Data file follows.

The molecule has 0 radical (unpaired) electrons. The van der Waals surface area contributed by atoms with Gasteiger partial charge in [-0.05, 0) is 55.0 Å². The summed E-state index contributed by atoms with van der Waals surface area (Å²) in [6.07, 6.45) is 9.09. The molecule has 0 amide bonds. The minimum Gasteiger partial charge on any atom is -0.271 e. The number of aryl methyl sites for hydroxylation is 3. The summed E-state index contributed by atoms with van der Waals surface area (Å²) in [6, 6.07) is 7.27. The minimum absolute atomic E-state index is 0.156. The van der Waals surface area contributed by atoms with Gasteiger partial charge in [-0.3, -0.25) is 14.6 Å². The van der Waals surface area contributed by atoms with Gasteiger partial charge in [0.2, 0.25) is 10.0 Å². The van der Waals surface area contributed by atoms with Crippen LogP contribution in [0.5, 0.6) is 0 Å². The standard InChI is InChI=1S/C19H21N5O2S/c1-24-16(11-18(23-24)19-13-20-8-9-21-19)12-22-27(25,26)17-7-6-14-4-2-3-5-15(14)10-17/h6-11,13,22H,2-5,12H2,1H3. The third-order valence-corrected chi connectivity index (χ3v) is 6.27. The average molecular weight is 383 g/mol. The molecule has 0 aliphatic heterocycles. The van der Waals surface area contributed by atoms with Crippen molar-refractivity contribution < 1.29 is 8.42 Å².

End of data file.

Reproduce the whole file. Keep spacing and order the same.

The molecule has 0 radical (unpaired) electrons. The van der Waals surface area contributed by atoms with Gasteiger partial charge in [-0.05, 0) is 55.0 Å². The summed E-state index contributed by atoms with van der Waals surface area (Å²) in [6.07, 6.45) is 9.09. The molecule has 0 amide bonds. The minimum Gasteiger partial charge on any atom is -0.271 e. The number of aryl methyl sites for hydroxylation is 3. The summed E-state index contributed by atoms with van der Waals surface area (Å²) in [6, 6.07) is 7.27. The minimum absolute atomic E-state index is 0.156. The van der Waals surface area contributed by atoms with Gasteiger partial charge in [-0.3, -0.25) is 14.6 Å². The van der Waals surface area contributed by atoms with Gasteiger partial charge in [0.2, 0.25) is 10.0 Å². The van der Waals surface area contributed by atoms with Crippen LogP contribution in [0.5, 0.6) is 0 Å². The standard InChI is InChI=1S/C19H21N5O2S/c1-24-16(11-18(23-24)19-13-20-8-9-21-19)12-22-27(25,26)17-7-6-14-4-2-3-5-15(14)10-17/h6-11,13,22H,2-5,12H2,1H3. The third-order valence-corrected chi connectivity index (χ3v) is 6.27. The average molecular weight is 383 g/mol. The molecule has 0 aliphatic heterocycles. The van der Waals surface area contributed by atoms with Crippen molar-refractivity contribution < 1.29 is 8.42 Å².